The surrounding wall is for the greater part a double wall, in which uniform broad chambers are constructed by means of cross walls. The ornamental towers on the inner walls are always placed between two doors of these chambers, while on the outside, where the two ornamental grooves that used to decorate both the towers and the intermediate spaces still exist in places, both towers and spaces are of the same breadth. There are buildings at other points of the encircling walls always joined to the outer wall. Large as they are, they have none of the characteristics of temples. Two large buildings lay on the east side, each with a large court surrounded by deep chambers uniform in size.
Babylonia's independence was lost forever when the Persian ruler removed the golden image of Marduk from his famous sanctuary on the Euphrates. At the end of the fourth century it seemed for a little while as if the ancient cult would be revived with even greater magnificence than at the time of Hammurabi and Nebuchadrezzar. The ruined stages of Etemenanki, which the destroyer of Jerusalem " had raised like a mountain " in honor of Bel, were torn down by foreign soldiers to secure a solid foundation for the more sumptuous structure of their own king.
Herodotus must have seen the enclosure in a comparatively good state of preservation. Under Alexander it needed repairs, and 600,000 days' wages were spent on clearing out the precincts and removing the rubbish (Strabo, xvi. 1).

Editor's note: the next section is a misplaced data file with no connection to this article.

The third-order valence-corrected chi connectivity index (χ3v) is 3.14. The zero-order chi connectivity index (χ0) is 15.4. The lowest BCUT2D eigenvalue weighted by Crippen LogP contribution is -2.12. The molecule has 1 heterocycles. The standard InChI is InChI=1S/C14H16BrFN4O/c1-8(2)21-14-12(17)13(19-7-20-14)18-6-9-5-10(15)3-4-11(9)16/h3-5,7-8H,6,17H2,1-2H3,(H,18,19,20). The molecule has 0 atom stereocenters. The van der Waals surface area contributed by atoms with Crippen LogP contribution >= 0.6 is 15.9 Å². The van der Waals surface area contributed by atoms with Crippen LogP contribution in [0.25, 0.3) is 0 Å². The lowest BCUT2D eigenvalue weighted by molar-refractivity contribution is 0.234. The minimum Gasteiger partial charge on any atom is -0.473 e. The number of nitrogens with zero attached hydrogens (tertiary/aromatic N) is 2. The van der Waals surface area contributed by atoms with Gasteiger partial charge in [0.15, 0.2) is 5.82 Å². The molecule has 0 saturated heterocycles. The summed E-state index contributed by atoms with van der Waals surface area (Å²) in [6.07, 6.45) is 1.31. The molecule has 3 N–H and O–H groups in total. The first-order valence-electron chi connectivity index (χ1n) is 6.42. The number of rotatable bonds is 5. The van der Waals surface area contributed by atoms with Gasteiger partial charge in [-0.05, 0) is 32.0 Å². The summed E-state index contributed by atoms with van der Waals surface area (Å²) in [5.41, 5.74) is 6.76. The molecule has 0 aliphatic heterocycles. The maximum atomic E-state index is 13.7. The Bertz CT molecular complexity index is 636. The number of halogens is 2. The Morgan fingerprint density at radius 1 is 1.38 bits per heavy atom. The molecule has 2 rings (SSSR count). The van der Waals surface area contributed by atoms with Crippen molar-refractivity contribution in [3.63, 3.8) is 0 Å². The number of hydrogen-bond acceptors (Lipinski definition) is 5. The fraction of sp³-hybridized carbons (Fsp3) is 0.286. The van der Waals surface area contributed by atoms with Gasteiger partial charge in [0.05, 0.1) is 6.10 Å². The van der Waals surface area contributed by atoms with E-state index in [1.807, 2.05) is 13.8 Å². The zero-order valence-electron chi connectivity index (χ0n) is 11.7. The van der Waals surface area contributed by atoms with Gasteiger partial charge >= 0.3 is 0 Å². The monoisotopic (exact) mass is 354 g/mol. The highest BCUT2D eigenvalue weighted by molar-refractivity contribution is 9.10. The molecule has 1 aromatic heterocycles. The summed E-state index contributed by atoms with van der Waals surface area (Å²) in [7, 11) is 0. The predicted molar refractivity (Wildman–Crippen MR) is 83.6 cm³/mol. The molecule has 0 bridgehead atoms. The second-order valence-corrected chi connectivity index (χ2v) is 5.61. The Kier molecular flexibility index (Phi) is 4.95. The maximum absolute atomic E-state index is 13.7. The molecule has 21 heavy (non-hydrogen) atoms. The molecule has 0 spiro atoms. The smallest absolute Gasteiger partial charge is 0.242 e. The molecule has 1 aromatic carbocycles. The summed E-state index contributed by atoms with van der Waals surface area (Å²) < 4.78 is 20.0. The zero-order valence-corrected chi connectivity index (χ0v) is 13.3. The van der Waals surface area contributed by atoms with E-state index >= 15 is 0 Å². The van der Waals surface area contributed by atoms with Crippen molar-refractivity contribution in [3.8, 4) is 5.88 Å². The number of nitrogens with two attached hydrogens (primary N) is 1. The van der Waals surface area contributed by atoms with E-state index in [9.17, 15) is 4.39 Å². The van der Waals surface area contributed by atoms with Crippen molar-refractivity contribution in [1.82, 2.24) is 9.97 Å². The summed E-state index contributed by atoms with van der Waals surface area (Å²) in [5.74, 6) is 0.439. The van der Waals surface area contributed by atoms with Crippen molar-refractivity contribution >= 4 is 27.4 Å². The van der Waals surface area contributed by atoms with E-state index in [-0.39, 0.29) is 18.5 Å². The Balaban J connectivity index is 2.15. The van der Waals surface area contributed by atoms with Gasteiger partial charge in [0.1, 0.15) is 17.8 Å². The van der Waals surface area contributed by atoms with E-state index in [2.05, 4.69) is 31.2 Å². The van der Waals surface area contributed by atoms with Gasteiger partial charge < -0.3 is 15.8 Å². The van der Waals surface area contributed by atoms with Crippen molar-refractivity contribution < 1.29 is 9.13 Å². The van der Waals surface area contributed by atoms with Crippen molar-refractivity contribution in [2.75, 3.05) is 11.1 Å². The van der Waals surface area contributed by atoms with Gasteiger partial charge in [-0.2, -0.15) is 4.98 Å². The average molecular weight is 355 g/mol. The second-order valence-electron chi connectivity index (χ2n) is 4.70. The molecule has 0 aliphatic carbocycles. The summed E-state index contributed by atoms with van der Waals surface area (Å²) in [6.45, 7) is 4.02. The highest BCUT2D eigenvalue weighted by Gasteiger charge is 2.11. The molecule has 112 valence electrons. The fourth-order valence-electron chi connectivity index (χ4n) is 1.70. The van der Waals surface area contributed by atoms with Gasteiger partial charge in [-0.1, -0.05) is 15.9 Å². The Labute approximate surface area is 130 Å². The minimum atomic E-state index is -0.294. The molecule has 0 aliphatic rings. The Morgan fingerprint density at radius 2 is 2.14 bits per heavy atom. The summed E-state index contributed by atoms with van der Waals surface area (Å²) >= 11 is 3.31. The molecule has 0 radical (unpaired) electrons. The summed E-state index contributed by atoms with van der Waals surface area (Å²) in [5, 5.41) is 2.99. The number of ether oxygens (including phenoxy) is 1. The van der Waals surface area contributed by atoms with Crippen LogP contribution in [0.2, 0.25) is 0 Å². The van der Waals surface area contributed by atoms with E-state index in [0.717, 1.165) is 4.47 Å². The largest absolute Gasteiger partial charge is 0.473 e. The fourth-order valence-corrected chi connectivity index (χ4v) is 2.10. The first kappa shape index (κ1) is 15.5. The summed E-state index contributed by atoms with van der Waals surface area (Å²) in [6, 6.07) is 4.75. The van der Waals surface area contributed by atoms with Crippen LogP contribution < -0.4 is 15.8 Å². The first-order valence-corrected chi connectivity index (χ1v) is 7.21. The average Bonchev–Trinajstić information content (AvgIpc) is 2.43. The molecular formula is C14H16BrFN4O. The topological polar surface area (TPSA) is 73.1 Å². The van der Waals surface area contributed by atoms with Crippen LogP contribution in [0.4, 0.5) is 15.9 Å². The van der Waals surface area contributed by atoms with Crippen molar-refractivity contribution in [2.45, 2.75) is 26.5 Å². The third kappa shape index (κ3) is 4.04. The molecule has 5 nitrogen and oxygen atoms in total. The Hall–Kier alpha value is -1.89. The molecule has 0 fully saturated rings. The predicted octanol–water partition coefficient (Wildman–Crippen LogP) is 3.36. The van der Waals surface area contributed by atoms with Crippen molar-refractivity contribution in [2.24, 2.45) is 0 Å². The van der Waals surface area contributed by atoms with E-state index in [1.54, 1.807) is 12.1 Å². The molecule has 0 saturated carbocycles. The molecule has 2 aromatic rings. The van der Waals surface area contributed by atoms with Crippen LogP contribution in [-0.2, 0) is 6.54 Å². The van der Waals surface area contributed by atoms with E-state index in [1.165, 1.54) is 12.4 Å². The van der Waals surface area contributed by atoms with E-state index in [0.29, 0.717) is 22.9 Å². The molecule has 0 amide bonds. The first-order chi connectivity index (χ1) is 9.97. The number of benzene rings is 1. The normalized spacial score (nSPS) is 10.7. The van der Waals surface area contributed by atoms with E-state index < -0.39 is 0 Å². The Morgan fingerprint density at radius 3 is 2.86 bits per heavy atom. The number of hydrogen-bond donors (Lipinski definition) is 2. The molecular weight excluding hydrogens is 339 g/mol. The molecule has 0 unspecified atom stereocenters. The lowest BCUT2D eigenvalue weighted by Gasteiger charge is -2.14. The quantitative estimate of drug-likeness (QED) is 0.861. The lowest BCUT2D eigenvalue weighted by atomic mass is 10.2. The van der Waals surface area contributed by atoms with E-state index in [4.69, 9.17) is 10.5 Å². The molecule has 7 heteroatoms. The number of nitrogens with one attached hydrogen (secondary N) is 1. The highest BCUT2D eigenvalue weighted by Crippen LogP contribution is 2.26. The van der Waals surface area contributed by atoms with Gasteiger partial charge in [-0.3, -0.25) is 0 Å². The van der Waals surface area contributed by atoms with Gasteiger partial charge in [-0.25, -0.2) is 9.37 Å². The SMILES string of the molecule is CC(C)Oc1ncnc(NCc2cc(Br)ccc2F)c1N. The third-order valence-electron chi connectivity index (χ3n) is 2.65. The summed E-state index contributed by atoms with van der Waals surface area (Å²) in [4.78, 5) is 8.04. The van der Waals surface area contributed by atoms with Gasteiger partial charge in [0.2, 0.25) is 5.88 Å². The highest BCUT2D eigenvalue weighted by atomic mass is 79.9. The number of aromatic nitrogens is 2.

In consequence of this historical fact travellers and explorers searched in vain for the remains of the "tower of Babel." Nothing but the lowest foundations of the famous structure will ever be discovered. For modern Arab brick-diggers completed the work of demolition which Alexander's soldiers had begun 2000 years ago. In connection with their pernicious digging they discovered the building records of Nabopolassar and Nebuchadrezzar in their original niches. A fine bomb-shaped clay cone of the first-mentioned monarch and fragments of three duplicate cylinders of his son were obtained from them more than twelve years ago for the Archaeological Museum of the U. of Pa. The place where the stage-tower once stood can be recognized even now with absolute certainty from the peculiar form of the depression which the extracted bricks have left in the soil. The Arabs call it es-sahan, "the bowl." Unlike the stage-tower of Nippur the ground-plan of Etemenanki seems to have formed a square. A curious depression extending from the centre of its southeast side marks the entrance of the ancient tower of Babylon.
|Join the GlobalSecurity.org mailing list|